Deadly Airstrike By Saudi-Led Coalition Hits School Bus In Yemen
RACHEL MARTIN, HOST:
An airstrike in Yemen this week killed dozens of children traveling on a bus on a field trip. It's the latest tragic development in the years-long war that has become one of the world's worst humanitarian crises. The strike came from the Saudi Arabia-led faction in the war - that's the same side the U.S. backs - in their fight against the local Houthis, who are viewed as proxies for Iran. Lise Grande is the humanitarian coordinator for the United Nations in Yemen. She joins me on the line from Amman, Jordan.
Lise, thank you for being with us. Could you just explain at this point what you have been able to learn about this particular attack?
LISE GRANDE: What we understand about the tragedy yesterday is that an airstrike hit a heavily populated market area. There was a school bus that had dozens of children that was directly impacted by the strike. We know that many children have died, and many more are wounded. It's a completely horrible and unacceptable tragedy. And the United Nations is now calling for an immediate, transparent, comprehensive investigation to determine the facts of what happened.
MARTIN: This is far from the first time that civilians have died in airstrikes by the Saudi-led coalition. I mean, what is their overall record? They maintain that this is not a war crime.
GRANDE: All of the parties to a conflict are obliged under international humanitarian law to do absolutely everything possible to ensure that civilians survive and that they have access to the assistance that they are entitled to. There are core bedrock principles that underlie humanitarian law. This includes the principles of distinction, precaution and proportionality. It is the responsibility of belligerents to ensure that they adhere to those principles - the principle of distinction, making sure that the target is not a civilian target; proportionality, making sure that whatever military gain they might have from the strike, it does not outweigh the civilian cost; and very importantly, the principle of precaution - belligerents have to make sure before there is a strike that whatever they are hitting is not civilian in character.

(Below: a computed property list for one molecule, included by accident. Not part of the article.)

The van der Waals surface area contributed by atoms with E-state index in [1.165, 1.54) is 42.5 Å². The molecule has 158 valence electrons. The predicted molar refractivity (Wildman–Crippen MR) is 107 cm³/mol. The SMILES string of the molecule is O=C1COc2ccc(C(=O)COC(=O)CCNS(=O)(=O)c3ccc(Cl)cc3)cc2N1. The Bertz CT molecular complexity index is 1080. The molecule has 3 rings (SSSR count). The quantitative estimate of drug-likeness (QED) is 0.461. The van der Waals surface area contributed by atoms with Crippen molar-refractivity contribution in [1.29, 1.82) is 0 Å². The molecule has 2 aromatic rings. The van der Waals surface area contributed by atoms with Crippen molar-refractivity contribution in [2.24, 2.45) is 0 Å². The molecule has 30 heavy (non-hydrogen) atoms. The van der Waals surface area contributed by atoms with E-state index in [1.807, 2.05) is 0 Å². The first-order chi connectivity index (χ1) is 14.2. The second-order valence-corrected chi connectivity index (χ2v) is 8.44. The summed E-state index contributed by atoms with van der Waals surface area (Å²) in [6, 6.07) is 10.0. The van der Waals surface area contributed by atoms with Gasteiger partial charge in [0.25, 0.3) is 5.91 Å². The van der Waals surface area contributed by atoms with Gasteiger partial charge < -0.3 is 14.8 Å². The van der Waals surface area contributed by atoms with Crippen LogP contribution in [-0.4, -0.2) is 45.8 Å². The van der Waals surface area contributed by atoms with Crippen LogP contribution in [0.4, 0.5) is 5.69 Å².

MARTIN: How are you getting aid in at this point? And what are the most critical needs?
GRANDE: Yeah. The humanitarian crisis in Yemen, as you said, is the worst in the world. Twenty-two million innocent civilians require some form of humanitarian assistance or protection. There is no other country in the world where 75 percent of the entire population needs help. The humanitarian agencies that are working in Yemen are doing everything we can to bring assistance in. We bring food in, health care. We're supporting water systems, sanitation systems. We're providing emergency kits. We're trying to support the victims of violence.
The humanitarians will do everything we can to try and help the civilians who need assistance in order to survive. But we can't solve the problem. The people who have started the war, they're the ones that need to solve it.
MARTIN: Lise Grande is humanitarian coordinator for the United Nations in Yemen. We spoke with her from her base in Amman, Jordan.
Thank you so much for your time.
GRANDE: Thank you.
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